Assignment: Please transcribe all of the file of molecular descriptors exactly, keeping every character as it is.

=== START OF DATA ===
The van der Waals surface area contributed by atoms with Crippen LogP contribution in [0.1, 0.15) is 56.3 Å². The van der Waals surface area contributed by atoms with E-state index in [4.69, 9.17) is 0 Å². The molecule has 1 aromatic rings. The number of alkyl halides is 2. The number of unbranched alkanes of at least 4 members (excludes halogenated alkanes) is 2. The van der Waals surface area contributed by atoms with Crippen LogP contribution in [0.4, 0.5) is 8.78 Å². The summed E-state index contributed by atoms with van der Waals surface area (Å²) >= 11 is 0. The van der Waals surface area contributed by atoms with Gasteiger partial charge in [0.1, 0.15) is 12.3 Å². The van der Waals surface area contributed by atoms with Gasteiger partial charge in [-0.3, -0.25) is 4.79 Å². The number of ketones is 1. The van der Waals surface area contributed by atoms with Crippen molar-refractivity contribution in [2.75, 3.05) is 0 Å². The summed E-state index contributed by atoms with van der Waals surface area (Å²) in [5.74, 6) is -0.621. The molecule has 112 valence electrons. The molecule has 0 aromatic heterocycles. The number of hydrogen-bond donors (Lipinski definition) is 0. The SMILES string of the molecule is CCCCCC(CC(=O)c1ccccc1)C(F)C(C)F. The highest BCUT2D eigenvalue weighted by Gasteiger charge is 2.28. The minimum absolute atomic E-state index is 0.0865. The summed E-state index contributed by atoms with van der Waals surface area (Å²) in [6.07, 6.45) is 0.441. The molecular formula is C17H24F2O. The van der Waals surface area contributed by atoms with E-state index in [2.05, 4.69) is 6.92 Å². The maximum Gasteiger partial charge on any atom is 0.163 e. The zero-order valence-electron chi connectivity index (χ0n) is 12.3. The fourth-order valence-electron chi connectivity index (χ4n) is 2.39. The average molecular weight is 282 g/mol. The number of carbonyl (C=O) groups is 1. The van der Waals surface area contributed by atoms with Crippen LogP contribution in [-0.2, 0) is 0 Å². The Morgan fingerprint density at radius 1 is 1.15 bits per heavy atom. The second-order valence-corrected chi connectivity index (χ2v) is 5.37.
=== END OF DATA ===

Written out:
The van der Waals surface area contributed by atoms with Crippen LogP contribution in [0.1, 0.15) is 56.3 Å². The van der Waals surface area contributed by atoms with E-state index in [4.69, 9.17) is 0 Å². The molecule has 1 aromatic rings. The number of alkyl halides is 2. The number of unbranched alkanes of at least 4 members (excludes halogenated alkanes) is 2. The van der Waals surface area contributed by atoms with Crippen LogP contribution in [0.4, 0.5) is 8.78 Å². The summed E-state index contributed by atoms with van der Waals surface area (Å²) >= 11 is 0. The van der Waals surface area contributed by atoms with Gasteiger partial charge in [0.1, 0.15) is 12.3 Å². The van der Waals surface area contributed by atoms with Gasteiger partial charge in [-0.3, -0.25) is 4.79 Å². The number of ketones is 1. The van der Waals surface area contributed by atoms with Crippen molar-refractivity contribution in [2.75, 3.05) is 0 Å². The summed E-state index contributed by atoms with van der Waals surface area (Å²) in [5.74, 6) is -0.621. The molecule has 112 valence electrons. The molecule has 0 aromatic heterocycles. The number of hydrogen-bond donors (Lipinski definition) is 0. The SMILES string of the molecule is CCCCCC(CC(=O)c1ccccc1)C(F)C(C)F. The highest BCUT2D eigenvalue weighted by Gasteiger charge is 2.28. The minimum absolute atomic E-state index is 0.0865. The summed E-state index contributed by atoms with van der Waals surface area (Å²) in [6.07, 6.45) is 0.441. The molecular formula is C17H24F2O. The van der Waals surface area contributed by atoms with E-state index in [2.05, 4.69) is 6.92 Å². The maximum Gasteiger partial charge on any atom is 0.163 e. The zero-order valence-electron chi connectivity index (χ0n) is 12.3. The fourth-order valence-electron chi connectivity index (χ4n) is 2.39. The average molecular weight is 282 g/mol. The number of carbonyl (C=O) groups is 1. The van der Waals surface area contributed by atoms with Crippen LogP contribution in [-0.2, 0) is 0 Å². The Morgan fingerprint density at radius 1 is 1.15 bits per heavy atom. The second-order valence-corrected chi connectivity index (χ2v) is 5.37.